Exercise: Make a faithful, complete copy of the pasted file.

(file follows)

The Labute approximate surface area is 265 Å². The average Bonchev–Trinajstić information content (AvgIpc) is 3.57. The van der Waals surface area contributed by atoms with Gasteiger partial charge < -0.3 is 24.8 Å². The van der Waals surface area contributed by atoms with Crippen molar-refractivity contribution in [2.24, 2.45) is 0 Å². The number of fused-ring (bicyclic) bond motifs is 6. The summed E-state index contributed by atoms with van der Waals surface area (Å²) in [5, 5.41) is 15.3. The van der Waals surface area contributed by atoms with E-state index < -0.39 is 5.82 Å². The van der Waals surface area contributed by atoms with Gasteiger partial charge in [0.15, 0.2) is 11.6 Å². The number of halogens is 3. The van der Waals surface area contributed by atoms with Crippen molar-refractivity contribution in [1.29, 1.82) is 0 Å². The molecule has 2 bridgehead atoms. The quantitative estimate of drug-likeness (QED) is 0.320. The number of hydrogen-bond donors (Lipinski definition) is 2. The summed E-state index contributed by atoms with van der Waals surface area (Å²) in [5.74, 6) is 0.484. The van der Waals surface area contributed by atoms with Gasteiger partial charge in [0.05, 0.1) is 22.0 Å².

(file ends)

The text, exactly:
The Labute approximate surface area is 265 Å². The average Bonchev–Trinajstić information content (AvgIpc) is 3.57. The van der Waals surface area contributed by atoms with Gasteiger partial charge < -0.3 is 24.8 Å². The van der Waals surface area contributed by atoms with Crippen molar-refractivity contribution in [2.24, 2.45) is 0 Å². The number of fused-ring (bicyclic) bond motifs is 6. The summed E-state index contributed by atoms with van der Waals surface area (Å²) in [5, 5.41) is 15.3. The van der Waals surface area contributed by atoms with E-state index < -0.39 is 5.82 Å². The van der Waals surface area contributed by atoms with Gasteiger partial charge in [0.15, 0.2) is 11.6 Å². The number of halogens is 3. The van der Waals surface area contributed by atoms with Crippen molar-refractivity contribution in [1.29, 1.82) is 0 Å². The molecule has 2 bridgehead atoms. The quantitative estimate of drug-likeness (QED) is 0.320. The number of hydrogen-bond donors (Lipinski definition) is 2. The summed E-state index contributed by atoms with van der Waals surface area (Å²) in [5.74, 6) is 0.484. The van der Waals surface area contributed by atoms with Gasteiger partial charge in [0.05, 0.1) is 22.0 Å².